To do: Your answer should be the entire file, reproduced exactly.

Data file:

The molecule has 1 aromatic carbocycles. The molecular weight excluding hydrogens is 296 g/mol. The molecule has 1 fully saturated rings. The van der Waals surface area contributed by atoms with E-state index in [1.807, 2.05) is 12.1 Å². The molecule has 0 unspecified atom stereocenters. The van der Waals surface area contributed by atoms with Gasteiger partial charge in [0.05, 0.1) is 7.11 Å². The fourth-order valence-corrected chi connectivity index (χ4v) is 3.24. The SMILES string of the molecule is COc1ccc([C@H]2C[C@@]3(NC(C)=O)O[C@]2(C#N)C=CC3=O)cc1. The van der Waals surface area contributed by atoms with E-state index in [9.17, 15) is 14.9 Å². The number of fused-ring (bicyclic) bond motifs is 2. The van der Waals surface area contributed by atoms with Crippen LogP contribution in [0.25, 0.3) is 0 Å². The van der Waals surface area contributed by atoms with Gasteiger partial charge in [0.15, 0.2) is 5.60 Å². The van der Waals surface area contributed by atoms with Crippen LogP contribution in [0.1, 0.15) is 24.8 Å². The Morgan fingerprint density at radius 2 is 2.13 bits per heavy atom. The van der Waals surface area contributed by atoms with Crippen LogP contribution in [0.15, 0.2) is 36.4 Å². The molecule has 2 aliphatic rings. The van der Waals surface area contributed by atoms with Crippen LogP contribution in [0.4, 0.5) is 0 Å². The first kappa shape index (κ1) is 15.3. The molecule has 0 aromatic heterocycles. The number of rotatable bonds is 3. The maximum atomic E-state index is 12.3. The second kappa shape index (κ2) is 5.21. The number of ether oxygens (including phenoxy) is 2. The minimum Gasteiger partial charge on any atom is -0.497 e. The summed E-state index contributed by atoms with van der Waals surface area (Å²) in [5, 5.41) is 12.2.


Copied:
The molecule has 1 aromatic carbocycles. The molecular weight excluding hydrogens is 296 g/mol. The molecule has 1 fully saturated rings. The van der Waals surface area contributed by atoms with E-state index in [1.807, 2.05) is 12.1 Å². The molecule has 0 unspecified atom stereocenters. The van der Waals surface area contributed by atoms with Gasteiger partial charge in [0.05, 0.1) is 7.11 Å². The fourth-order valence-corrected chi connectivity index (χ4v) is 3.24. The SMILES string of the molecule is COc1ccc([C@H]2C[C@@]3(NC(C)=O)O[C@]2(C#N)C=CC3=O)cc1. The van der Waals surface area contributed by atoms with E-state index in [9.17, 15) is 14.9 Å². The number of fused-ring (bicyclic) bond motifs is 2. The van der Waals surface area contributed by atoms with Crippen LogP contribution in [0.25, 0.3) is 0 Å². The van der Waals surface area contributed by atoms with Gasteiger partial charge in [0.15, 0.2) is 5.60 Å². The van der Waals surface area contributed by atoms with Crippen LogP contribution in [0.1, 0.15) is 24.8 Å². The Morgan fingerprint density at radius 2 is 2.13 bits per heavy atom. The van der Waals surface area contributed by atoms with Crippen LogP contribution in [0.15, 0.2) is 36.4 Å². The molecule has 2 aliphatic rings. The van der Waals surface area contributed by atoms with Crippen LogP contribution in [0.4, 0.5) is 0 Å². The first kappa shape index (κ1) is 15.3. The molecule has 0 aromatic heterocycles. The number of rotatable bonds is 3. The maximum atomic E-state index is 12.3. The second kappa shape index (κ2) is 5.21. The number of ether oxygens (including phenoxy) is 2. The minimum Gasteiger partial charge on any atom is -0.497 e. The summed E-state index contributed by atoms with van der Waals surface area (Å²) in [5, 5.41) is 12.2.